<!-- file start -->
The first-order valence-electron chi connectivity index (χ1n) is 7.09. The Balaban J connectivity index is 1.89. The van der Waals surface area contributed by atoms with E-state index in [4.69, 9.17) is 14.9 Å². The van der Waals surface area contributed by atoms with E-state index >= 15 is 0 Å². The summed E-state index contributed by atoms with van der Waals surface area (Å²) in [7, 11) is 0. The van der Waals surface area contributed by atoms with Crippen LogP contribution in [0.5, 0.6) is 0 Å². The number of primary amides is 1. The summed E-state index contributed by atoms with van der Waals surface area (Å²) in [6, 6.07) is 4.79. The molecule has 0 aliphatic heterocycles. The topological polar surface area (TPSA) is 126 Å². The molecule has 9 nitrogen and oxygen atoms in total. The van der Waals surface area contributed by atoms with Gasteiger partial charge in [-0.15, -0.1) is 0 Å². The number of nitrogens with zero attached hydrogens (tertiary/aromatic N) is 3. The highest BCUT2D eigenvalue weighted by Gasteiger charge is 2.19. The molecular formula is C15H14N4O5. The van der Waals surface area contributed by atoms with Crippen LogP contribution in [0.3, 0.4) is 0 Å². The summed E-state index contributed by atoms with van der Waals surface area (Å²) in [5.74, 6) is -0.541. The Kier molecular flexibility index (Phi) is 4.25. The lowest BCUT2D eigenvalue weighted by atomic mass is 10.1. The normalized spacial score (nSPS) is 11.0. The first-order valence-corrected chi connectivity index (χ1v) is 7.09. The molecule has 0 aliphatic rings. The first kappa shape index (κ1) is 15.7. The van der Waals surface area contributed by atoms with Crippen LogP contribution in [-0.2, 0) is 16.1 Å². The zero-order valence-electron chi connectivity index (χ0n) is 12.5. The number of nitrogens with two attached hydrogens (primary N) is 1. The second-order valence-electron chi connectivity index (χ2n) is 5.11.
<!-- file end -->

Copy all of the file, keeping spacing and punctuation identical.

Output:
The first-order valence-electron chi connectivity index (χ1n) is 7.09. The Balaban J connectivity index is 1.89. The van der Waals surface area contributed by atoms with E-state index in [4.69, 9.17) is 14.9 Å². The van der Waals surface area contributed by atoms with E-state index >= 15 is 0 Å². The summed E-state index contributed by atoms with van der Waals surface area (Å²) in [7, 11) is 0. The van der Waals surface area contributed by atoms with Crippen LogP contribution in [0.5, 0.6) is 0 Å². The number of primary amides is 1. The summed E-state index contributed by atoms with van der Waals surface area (Å²) in [6, 6.07) is 4.79. The molecule has 0 aliphatic heterocycles. The topological polar surface area (TPSA) is 126 Å². The molecule has 9 nitrogen and oxygen atoms in total. The van der Waals surface area contributed by atoms with Gasteiger partial charge in [-0.15, -0.1) is 0 Å². The number of nitrogens with zero attached hydrogens (tertiary/aromatic N) is 3. The highest BCUT2D eigenvalue weighted by Gasteiger charge is 2.19. The molecular formula is C15H14N4O5. The van der Waals surface area contributed by atoms with Crippen LogP contribution in [0.3, 0.4) is 0 Å². The summed E-state index contributed by atoms with van der Waals surface area (Å²) in [5.74, 6) is -0.541. The Kier molecular flexibility index (Phi) is 4.25. The lowest BCUT2D eigenvalue weighted by atomic mass is 10.1. The normalized spacial score (nSPS) is 11.0. The first-order valence-corrected chi connectivity index (χ1v) is 7.09. The molecule has 0 aliphatic rings. The first kappa shape index (κ1) is 15.7. The van der Waals surface area contributed by atoms with Crippen LogP contribution in [-0.2, 0) is 16.1 Å². The zero-order valence-electron chi connectivity index (χ0n) is 12.5. The number of nitrogens with two attached hydrogens (primary N) is 1. The second-order valence-electron chi connectivity index (χ2n) is 5.11.